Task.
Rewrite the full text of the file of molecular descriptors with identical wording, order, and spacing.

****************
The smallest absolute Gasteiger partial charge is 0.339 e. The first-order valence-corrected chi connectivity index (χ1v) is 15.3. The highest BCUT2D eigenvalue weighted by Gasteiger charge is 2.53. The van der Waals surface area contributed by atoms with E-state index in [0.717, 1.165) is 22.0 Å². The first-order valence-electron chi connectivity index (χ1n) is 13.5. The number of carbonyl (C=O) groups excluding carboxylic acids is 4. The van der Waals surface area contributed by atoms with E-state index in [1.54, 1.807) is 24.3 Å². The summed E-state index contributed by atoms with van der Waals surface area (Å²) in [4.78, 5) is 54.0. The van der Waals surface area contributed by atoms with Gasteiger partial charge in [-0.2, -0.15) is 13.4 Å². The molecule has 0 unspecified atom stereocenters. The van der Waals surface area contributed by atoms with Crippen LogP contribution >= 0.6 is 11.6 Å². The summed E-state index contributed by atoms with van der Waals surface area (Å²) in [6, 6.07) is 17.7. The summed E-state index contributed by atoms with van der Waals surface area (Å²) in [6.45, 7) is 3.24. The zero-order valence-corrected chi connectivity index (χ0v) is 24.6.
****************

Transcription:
The smallest absolute Gasteiger partial charge is 0.339 e. The first-order valence-corrected chi connectivity index (χ1v) is 15.3. The highest BCUT2D eigenvalue weighted by Gasteiger charge is 2.53. The van der Waals surface area contributed by atoms with E-state index in [0.717, 1.165) is 22.0 Å². The first-order valence-electron chi connectivity index (χ1n) is 13.5. The number of carbonyl (C=O) groups excluding carboxylic acids is 4. The van der Waals surface area contributed by atoms with E-state index in [1.54, 1.807) is 24.3 Å². The summed E-state index contributed by atoms with van der Waals surface area (Å²) in [4.78, 5) is 54.0. The van der Waals surface area contributed by atoms with Gasteiger partial charge in [-0.2, -0.15) is 13.4 Å². The molecule has 0 unspecified atom stereocenters. The van der Waals surface area contributed by atoms with Crippen LogP contribution >= 0.6 is 11.6 Å². The summed E-state index contributed by atoms with van der Waals surface area (Å²) in [6, 6.07) is 17.7. The summed E-state index contributed by atoms with van der Waals surface area (Å²) in [6.45, 7) is 3.24. The zero-order valence-corrected chi connectivity index (χ0v) is 24.6.